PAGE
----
New France refers to the North American region colonized by France. The territory stretched from Newfoundland to the Canadian prairies as well as from Hudson Bay to the Gulf of Mexico. The French desired to control North American territories for economic and religious purposes and sought to establish bonds with aboriginal peoples.
In 1523, Giovanni da Verrazzano and a team of 50 men crossed the Atlantic and began exploration on the coast of what is presently known as the Carolinas. A northward journey led the caravel to New York Bay. Verrazzano named the site Nouvelle-Angoulême after the king. Verrazzano further convinced the king to create a colony in the discovered area and named the territory between English Newfoundland and New Spain as Francesca and Nova Gallia. Jacques Cartier mounted a cross in the Gaspé Peninsula in 1534 which became the initial province of New France. French fishing fleets sailed further into St Lawrence River from the Atlantic Coast and established alliances with First Nations along their path. Early attempts of the French settling in North America proved unsuccessful.
Founding of Quebec City
Samuel de Champlain, in collaboration with Pierre Dugua Sieur de Mons, led a team of 28 men to establish Quebec City in 1608. The expedition was sponsored by Henry IV. The early settlers succumbed to diseases and harsh weather which made colonization attempts difficult. Champlain established critical alliances with Huron and Algonquin communities by helping them to fight the Iroquois. Champlain further encouraged young French men to assimilate into North American life by learning the native tongues and living with the Indigenous people. The French colony, however, fell short to the southern English colonies which were wealthier and more populous. Cardinal Richelieu aimed at making the French colonies more prosperous and created the Company of One Hundred Associates to facilitate investment in New France. Richelieu further restricted the settling of non-Roman Catholics in the colony. Quebec City was captured by the British in 1629 to 1632. In 1634, Trois Rivières became the second city to be established in New France.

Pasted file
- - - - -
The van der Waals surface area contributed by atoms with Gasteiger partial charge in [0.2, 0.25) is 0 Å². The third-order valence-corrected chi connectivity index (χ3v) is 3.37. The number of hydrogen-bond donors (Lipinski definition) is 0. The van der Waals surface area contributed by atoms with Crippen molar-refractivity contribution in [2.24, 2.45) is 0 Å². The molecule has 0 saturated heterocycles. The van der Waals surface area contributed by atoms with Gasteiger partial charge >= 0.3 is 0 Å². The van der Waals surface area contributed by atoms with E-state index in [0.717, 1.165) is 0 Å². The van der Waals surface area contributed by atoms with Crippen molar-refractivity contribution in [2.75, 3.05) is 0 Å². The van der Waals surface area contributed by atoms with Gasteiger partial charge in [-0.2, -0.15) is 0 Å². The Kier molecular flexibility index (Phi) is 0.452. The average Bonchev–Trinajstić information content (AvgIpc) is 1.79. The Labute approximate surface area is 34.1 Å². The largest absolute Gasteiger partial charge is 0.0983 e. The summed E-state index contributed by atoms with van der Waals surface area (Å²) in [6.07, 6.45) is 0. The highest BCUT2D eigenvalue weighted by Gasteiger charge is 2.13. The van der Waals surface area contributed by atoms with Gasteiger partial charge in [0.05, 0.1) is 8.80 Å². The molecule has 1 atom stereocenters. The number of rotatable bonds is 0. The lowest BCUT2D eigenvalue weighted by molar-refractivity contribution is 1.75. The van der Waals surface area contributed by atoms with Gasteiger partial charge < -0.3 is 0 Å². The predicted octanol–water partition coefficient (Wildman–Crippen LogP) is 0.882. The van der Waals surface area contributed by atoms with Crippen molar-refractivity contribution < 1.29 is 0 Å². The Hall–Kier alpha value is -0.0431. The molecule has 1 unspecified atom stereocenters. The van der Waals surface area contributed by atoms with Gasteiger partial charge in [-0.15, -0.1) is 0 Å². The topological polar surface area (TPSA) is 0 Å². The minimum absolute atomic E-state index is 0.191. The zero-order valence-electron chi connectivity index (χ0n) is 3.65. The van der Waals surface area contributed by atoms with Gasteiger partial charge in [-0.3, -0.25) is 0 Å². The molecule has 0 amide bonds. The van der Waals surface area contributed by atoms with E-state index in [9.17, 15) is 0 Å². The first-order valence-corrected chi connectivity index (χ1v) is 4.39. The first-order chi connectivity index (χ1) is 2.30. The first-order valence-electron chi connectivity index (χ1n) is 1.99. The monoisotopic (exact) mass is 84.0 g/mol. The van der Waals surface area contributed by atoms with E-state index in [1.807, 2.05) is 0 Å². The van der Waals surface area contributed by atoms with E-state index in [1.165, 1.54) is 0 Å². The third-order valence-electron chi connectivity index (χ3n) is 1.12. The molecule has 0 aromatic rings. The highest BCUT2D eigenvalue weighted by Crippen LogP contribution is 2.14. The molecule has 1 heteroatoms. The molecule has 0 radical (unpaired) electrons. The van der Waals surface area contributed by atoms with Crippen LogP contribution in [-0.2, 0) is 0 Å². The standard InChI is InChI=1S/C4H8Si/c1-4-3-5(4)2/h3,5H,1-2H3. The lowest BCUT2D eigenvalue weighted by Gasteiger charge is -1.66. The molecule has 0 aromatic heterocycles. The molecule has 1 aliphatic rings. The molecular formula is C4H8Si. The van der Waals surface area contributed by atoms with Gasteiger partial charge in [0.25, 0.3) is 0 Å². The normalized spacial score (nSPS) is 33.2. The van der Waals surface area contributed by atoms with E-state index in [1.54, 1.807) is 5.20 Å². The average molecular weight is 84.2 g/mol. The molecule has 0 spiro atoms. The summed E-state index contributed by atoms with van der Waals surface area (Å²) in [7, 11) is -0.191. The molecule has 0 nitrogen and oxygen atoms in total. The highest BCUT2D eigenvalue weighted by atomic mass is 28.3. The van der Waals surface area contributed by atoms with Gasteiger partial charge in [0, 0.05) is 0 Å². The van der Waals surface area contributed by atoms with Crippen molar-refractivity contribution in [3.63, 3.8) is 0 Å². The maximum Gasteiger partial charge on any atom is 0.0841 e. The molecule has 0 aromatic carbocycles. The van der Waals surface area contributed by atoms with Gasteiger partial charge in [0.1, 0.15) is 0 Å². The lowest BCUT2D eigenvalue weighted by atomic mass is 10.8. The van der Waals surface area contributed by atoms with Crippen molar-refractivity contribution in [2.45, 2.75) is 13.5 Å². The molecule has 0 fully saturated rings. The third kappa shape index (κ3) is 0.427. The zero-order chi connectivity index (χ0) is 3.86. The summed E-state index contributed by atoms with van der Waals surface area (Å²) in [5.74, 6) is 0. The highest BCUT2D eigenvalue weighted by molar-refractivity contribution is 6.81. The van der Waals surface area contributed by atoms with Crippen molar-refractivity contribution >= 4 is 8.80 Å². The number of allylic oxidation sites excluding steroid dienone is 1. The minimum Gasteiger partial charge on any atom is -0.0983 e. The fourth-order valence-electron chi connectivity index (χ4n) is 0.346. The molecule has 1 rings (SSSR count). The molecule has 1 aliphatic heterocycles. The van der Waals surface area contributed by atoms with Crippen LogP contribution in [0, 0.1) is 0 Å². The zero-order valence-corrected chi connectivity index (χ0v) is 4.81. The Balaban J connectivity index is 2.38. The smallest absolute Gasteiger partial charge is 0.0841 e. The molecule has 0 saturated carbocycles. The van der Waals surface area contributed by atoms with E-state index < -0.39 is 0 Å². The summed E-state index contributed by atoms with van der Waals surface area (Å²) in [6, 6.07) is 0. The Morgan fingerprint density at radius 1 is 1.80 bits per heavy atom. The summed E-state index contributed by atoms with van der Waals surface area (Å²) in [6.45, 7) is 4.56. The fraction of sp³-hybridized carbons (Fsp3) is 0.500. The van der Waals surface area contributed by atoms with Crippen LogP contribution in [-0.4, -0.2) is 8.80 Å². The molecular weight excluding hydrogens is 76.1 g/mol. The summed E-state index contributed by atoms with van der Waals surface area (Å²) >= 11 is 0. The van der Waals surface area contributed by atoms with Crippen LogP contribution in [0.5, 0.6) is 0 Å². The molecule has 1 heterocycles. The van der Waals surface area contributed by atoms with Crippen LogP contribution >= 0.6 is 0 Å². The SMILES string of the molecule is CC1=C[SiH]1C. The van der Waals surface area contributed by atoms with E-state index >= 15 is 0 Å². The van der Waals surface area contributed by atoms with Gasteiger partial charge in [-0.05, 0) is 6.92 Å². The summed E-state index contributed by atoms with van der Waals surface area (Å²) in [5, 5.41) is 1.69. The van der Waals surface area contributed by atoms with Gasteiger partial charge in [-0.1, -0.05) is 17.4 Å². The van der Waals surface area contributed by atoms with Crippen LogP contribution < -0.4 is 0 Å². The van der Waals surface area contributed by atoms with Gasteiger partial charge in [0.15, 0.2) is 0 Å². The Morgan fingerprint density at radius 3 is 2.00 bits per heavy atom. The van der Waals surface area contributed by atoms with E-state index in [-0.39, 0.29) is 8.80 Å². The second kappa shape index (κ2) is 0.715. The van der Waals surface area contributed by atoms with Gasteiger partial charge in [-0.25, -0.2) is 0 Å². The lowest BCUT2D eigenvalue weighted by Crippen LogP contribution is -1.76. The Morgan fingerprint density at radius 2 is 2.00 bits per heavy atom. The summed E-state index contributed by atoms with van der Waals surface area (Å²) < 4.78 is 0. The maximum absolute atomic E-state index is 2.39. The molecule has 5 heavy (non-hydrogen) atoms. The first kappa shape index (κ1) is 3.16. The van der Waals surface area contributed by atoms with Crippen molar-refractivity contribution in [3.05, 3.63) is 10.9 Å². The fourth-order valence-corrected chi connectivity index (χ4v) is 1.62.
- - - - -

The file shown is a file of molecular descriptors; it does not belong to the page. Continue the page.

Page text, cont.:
Development and Economy
New France thrived under the rule of Louis XIV who made the region a province of France. Royal rule triggered emigration to New France by granting incentives such as catering for the transport fee. The Carignan-Salières Regiment, upon arrival in New France in 1665, attacked Iroquois settlements and built forts. The King further sent out many young women to the colony to facilitate population growth through childbirth. The colony’s administration was also reformed. The farming, fishing, and shipping industries prospered after the Treaty of Utrecht in 1713 and the population grew. The French expanded their territory further to Louisiana where they built forts. Further exploration by the French created colonies in Acadia and Newfoundland. The fur trade also flourished as the French traded with Indigenous communities. Ville-Marie, situated in present-day Montreal, was founded as a trading post for the fur trade. The trade facilitated the growth of Montreal into a city. Administration in New France was entrusted to a Gouverneur, Intendant, and the Sovereign Council.
Colonization of New France by the French ended in 1763 after the colony was ceded to Great Britain and Spain. The French left a cultural, political, and historical print in the territory. The French colonial population remained, and subsequent generations have established the French language as the primary tongue in present day regions such as Quebec. Names of places given by French explorers and settlers are still in use. Monuments of founding figures such as Pierre Dugua, Sieur de Mons have also been mounted.